This resistor could be the current limiting resistor, and in the process could be getting very hot and causing the baking of the PCB.
              You can probably check the values with a multimeter for confirmation.

  2. Hi, am a students from Nigeria I have a 15v transformer, how can I charge my 3 12v 7ah batteries.

  3. I am a beginner here and I tried making a battery charger using a transformer from a computer UPS rated 800VA..but when i try to charge a 12v lead acid battery, its ammeter reading exceeds to my 30A ammeter..can i lower this current when charging battery or is it ok to charge battery with high current? thanks in advance for your answers..

  4. Dear instructor, my name is Otunba Richard Olaniyi-Oshin from Nigeria. I'm a Mathematician but I am in love with constructing simple appliances that could solve modern day problems. I have been searching for a simple battery charger that could charge my 12volts 200amps batteries because my inverter didn't come with an inbuilt battery charger; thanks for the simple diagram above. I have read that all I need are 12v transformer, diode and battery terminal clips. Sir, my question is, how do I connect the diode to the transformer? Is it to any of the 2 wires of the 12v transformer. Pls, enlighten me. Thanks for solving our problems! God bless you.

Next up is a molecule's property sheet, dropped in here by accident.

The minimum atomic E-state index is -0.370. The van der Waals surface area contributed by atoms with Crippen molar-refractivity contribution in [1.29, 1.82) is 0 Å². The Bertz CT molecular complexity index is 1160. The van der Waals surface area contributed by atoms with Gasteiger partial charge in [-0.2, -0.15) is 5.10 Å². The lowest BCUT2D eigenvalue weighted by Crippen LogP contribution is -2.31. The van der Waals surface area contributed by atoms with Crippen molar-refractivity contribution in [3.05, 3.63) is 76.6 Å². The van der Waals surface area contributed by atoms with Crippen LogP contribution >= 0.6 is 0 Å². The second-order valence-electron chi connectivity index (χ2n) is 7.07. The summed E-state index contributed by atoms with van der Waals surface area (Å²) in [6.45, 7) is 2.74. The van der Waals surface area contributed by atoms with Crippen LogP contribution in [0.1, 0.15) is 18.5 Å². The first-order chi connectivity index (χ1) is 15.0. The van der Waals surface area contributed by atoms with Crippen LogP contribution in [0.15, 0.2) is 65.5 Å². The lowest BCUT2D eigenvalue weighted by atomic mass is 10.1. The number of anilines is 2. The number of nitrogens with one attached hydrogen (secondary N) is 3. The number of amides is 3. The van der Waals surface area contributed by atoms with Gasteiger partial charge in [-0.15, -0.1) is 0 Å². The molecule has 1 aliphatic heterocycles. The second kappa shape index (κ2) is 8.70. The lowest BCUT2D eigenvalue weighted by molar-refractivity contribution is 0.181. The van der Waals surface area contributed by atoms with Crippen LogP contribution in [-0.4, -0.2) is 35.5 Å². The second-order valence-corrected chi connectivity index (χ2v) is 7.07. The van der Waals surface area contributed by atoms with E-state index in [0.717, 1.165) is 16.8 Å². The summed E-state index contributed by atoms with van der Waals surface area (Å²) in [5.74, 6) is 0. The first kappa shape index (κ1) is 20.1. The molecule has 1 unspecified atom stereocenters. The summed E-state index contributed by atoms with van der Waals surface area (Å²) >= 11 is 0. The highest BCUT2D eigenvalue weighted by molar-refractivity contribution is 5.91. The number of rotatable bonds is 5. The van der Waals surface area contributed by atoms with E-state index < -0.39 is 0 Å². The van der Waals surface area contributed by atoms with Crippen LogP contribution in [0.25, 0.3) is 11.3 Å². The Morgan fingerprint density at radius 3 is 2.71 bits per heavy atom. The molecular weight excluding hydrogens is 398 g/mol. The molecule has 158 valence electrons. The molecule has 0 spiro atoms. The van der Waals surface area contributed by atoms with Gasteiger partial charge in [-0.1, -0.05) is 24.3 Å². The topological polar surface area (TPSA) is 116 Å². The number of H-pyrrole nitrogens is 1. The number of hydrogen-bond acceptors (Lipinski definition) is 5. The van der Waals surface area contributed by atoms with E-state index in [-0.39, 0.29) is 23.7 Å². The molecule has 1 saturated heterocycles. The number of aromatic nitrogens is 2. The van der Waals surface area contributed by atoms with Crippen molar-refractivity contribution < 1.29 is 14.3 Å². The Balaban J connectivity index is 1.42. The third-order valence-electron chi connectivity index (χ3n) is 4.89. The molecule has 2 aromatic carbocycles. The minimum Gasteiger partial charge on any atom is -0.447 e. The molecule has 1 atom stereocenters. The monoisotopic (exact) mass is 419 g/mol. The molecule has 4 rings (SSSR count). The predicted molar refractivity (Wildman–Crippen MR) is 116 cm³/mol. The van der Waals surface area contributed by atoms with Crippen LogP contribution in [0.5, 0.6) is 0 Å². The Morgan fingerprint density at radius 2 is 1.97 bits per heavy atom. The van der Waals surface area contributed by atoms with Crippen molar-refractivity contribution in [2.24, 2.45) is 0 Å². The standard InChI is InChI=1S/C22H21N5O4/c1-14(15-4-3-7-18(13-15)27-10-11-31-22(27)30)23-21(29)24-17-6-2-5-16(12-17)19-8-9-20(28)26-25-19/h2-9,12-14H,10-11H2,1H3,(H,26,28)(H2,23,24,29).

• Dear Richard,

      the above charger will charge your battery but it will not switch OFF after the battery has reached full charge, therefore you may have to monitor it with a voltmeter, and switch it OFF once charged fully.

      the diode can be connected to wire, it's not critical…..but the transformer will need to be rated at 20 amp 15V minimum

  5. Thanks Danang, I am glad it worked for you as proposed in the article.

    but instead of using parallel 1N4007 diodes, you must use a single 1N5408..or put 1 ohm 1watt resistors in series with each of the 1N4007 diodes

  6. I have a UPS that doesn't work anymore.
    But there is a transformer inside it.
    And I have a car battery too, 25Ah.
    I have another UPS that works well but is not enough to charge this battery.

    How can I use the working UPS and the battery with the components of the older UPS to get an inverter kind of thing?

    • use center tap and one of the outer taps, connect these with a bridge network, filter the bridge output with a 2200uF/25V cap and connect it with your battery, wait for 10 hours.

  7. Pardon sir.
    I have a 3 anodes 12v, 1.5amps, how can I use it to charge a 12v, 7.2ah battery?
    How long will it take for full charge

    • with a 12V/500ma, use a bridge rectifier, a 2200uF/25V filter cap and simply connect the output directly to the battery, wait for 15 hours and you'll find the battery reasonably charged.

  8. Welldone sir,
    I want to make this but i have some question.
    1. Can i use this circuit to charge an sla battery 12v, 7.2ah?
    2. Is the circuit safe for charging battery? And how long will it take to charge d above battery fully?
    3. Can the output be fully rectified and filtered for pure dc?
    4. What adjustment can be made to give more quality ? Thanks

    • thanks Madamidola,

      the circuit is safe but crude so will need to be switched off as soon as the 14.4V mark is reached.

      yes the given specs are for charging a 12V battery